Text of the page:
Natural Hazard Risk
Senegal is vulnerable to several natural hazards, particularly coastal erosion, droughts, floods, and locust invasions. Flooding annually affects about 200,000 people and has an $89 million impact, with large-scale flooding in 2009 largely in the Dakar region causing about $104 million in damages and losses. Flood risk is exacerbated by rapid urbanization, insufficient drainage, and poor sewage infrastructure, which has resulted in the settling of low-lying areas and a reduction in soil infiltration potential. Droughts generally impact the arid and semi-arid Sahelian regions (northern Senegal) every three to four years. Since 1980, droughts have affected more than 3 million people.
Climate change is exacerbating hazard risk in Senegal. Rising sea levels and increasingly intense storms are the primary causes of coastal erosion and flood risks. About 74 percent of the coastal-area housing stock is vulnerable to erosion. Sea levels are projected to rise up to one meter by 2100, potentially putting more than 100,000 people in low-lying areas at greater risk for flooding.
The government has taken steps to advance disaster risk management (DRM), particularly around flood risk following the 2009 floods. In 2012, Senegal established the Ministry for Restructuring and Managing Flood Zones to oversee flood management and prevention and in 2013, the National Strategy for Economic and Social development was published, with a focus on risk and disaster prevention and management. Currently, the Ten-Year Flood Management Program (2012–2022) includes a sustainable flood management project and the National Office of Sanitation’s projects to build a drainage network.
To further advance its DRM agenda, Senegal’s national priorities include:
- Mainstreaming DRM in urban planning;
- Supporting a national program for flood management;
- Establishing DRM financing mechanisms; and,
- Developing and operating a risk monitoring and evaluation system.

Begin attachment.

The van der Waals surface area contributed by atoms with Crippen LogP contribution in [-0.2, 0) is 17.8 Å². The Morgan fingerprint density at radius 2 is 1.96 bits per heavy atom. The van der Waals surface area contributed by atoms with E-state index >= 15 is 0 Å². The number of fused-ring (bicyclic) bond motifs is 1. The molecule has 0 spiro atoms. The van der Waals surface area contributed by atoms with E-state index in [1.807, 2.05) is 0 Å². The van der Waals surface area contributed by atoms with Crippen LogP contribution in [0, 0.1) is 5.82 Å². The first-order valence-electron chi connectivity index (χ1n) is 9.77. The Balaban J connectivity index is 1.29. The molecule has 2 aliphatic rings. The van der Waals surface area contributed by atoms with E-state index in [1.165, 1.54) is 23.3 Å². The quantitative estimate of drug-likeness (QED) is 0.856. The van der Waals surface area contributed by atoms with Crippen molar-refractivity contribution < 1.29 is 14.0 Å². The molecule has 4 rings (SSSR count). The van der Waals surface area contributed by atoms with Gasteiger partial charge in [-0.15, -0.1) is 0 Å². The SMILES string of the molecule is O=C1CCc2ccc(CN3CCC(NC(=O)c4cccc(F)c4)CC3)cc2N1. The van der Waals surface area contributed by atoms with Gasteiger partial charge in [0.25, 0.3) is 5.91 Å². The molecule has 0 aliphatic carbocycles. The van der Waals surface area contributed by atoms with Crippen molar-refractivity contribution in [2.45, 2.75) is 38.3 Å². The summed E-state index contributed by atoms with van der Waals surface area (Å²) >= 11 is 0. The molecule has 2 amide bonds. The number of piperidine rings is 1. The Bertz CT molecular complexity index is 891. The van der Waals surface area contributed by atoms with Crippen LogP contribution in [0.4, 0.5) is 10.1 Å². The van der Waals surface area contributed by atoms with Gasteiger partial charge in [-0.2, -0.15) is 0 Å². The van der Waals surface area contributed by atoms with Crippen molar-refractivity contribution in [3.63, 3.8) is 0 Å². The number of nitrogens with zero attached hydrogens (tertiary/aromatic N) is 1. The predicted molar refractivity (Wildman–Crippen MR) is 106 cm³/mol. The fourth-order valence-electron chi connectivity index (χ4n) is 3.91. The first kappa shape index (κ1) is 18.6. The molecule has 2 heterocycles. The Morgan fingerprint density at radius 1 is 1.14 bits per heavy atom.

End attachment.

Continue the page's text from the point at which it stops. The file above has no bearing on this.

GFDRR has supported disaster risk management activities in Senegal since 2008, with a focus on risk identification, risk reduction, and facilitating post-disaster recovery and reconstruction.
Following the severe flooding in 2009, GFDRR supported a post-disaster needs assessment (PDNA). The assessment identified the urgency of addressing the underlying causes of recurrent floods and recommended medium- and long-term strategies for reducing flood risks.
In 2012, GFDRR supported a DRM and climate change adaptation project. To strengthen the DRM institutional mechanisms, the project enhanced a national early warning coordination mechanism, improved emergency preparedness, and developed a coordination and crisis management center.
Building on the recommendations of the PDNA, the government and the World Bank launched a $72.9 million project for storm water management and climate change resilience. The project constructed storm water drainage in Dakar’s suburban neighborhoods and integrated flood risk mapping in Senegal’s urban plans.
A risk assessment in Dakar was conducted with GFDRR support. In partnership with the Municipal Development Agency, the assessment evaluated natural hazards and climate change risks in the urban and peri-urban areas of Dakar. Based on this spatial analysis, a broad action plan was developed to lower the city’s vulnerability to natural hazard risks. The outcomes of the study have been incorporated into the agency's training modules for local and municipal governments.
GFDRR anticipates continued demand from the Government of Senegal to support:
- Gaining a comprehensive understanding of natural hazard and climate risks, and their projected impacts;
- Improving post-emergency assessment and recovery implementation capacity;
- Strengthening of DRM financing mechanisms; and,
- Supporting the national strategy for the protection of coastal zones.